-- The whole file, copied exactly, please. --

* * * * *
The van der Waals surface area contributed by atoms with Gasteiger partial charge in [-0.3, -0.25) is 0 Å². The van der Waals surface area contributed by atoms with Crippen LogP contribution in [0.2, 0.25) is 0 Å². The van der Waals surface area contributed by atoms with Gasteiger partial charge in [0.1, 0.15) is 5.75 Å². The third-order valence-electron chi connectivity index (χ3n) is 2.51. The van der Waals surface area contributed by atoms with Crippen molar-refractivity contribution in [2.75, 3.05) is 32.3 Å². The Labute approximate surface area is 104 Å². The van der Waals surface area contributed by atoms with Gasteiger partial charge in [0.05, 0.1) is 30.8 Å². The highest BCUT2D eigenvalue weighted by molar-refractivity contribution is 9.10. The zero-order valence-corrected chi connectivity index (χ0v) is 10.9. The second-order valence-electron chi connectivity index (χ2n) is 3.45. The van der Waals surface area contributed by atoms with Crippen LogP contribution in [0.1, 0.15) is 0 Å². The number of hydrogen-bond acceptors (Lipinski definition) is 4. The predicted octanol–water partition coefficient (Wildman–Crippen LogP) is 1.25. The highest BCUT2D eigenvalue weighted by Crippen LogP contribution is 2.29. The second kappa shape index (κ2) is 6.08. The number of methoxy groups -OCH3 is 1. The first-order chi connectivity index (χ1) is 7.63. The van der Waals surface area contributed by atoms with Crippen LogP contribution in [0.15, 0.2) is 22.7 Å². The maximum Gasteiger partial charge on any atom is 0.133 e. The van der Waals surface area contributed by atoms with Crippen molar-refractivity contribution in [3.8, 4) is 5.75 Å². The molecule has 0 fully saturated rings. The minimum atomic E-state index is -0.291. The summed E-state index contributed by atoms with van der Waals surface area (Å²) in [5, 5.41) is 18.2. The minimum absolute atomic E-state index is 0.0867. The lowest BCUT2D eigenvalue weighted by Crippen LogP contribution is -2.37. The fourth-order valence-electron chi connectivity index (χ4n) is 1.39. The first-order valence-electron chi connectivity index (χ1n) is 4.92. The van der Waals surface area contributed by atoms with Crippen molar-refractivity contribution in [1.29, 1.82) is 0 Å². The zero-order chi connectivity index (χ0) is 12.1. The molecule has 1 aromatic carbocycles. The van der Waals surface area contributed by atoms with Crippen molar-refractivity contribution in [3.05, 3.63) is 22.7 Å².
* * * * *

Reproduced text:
The van der Waals surface area contributed by atoms with Gasteiger partial charge in [-0.3, -0.25) is 0 Å². The van der Waals surface area contributed by atoms with Crippen LogP contribution in [0.2, 0.25) is 0 Å². The van der Waals surface area contributed by atoms with Gasteiger partial charge in [0.1, 0.15) is 5.75 Å². The third-order valence-electron chi connectivity index (χ3n) is 2.51. The van der Waals surface area contributed by atoms with Crippen molar-refractivity contribution in [2.75, 3.05) is 32.3 Å². The Labute approximate surface area is 104 Å². The van der Waals surface area contributed by atoms with Gasteiger partial charge in [0.05, 0.1) is 30.8 Å². The highest BCUT2D eigenvalue weighted by molar-refractivity contribution is 9.10. The zero-order valence-corrected chi connectivity index (χ0v) is 10.9. The second-order valence-electron chi connectivity index (χ2n) is 3.45. The van der Waals surface area contributed by atoms with Crippen LogP contribution in [0.1, 0.15) is 0 Å². The number of hydrogen-bond acceptors (Lipinski definition) is 4. The predicted octanol–water partition coefficient (Wildman–Crippen LogP) is 1.25. The highest BCUT2D eigenvalue weighted by Crippen LogP contribution is 2.29. The second kappa shape index (κ2) is 6.08. The number of methoxy groups -OCH3 is 1. The first-order chi connectivity index (χ1) is 7.63. The van der Waals surface area contributed by atoms with Crippen LogP contribution in [0.15, 0.2) is 22.7 Å². The maximum Gasteiger partial charge on any atom is 0.133 e. The van der Waals surface area contributed by atoms with Crippen molar-refractivity contribution in [3.8, 4) is 5.75 Å². The molecule has 0 fully saturated rings. The minimum atomic E-state index is -0.291. The summed E-state index contributed by atoms with van der Waals surface area (Å²) in [5, 5.41) is 18.2. The minimum absolute atomic E-state index is 0.0867. The lowest BCUT2D eigenvalue weighted by Crippen LogP contribution is -2.37. The fourth-order valence-electron chi connectivity index (χ4n) is 1.39. The first-order valence-electron chi connectivity index (χ1n) is 4.92. The van der Waals surface area contributed by atoms with Crippen molar-refractivity contribution in [1.29, 1.82) is 0 Å². The zero-order chi connectivity index (χ0) is 12.1. The molecule has 1 aromatic carbocycles. The van der Waals surface area contributed by atoms with Crippen molar-refractivity contribution in [3.05, 3.63) is 22.7 Å².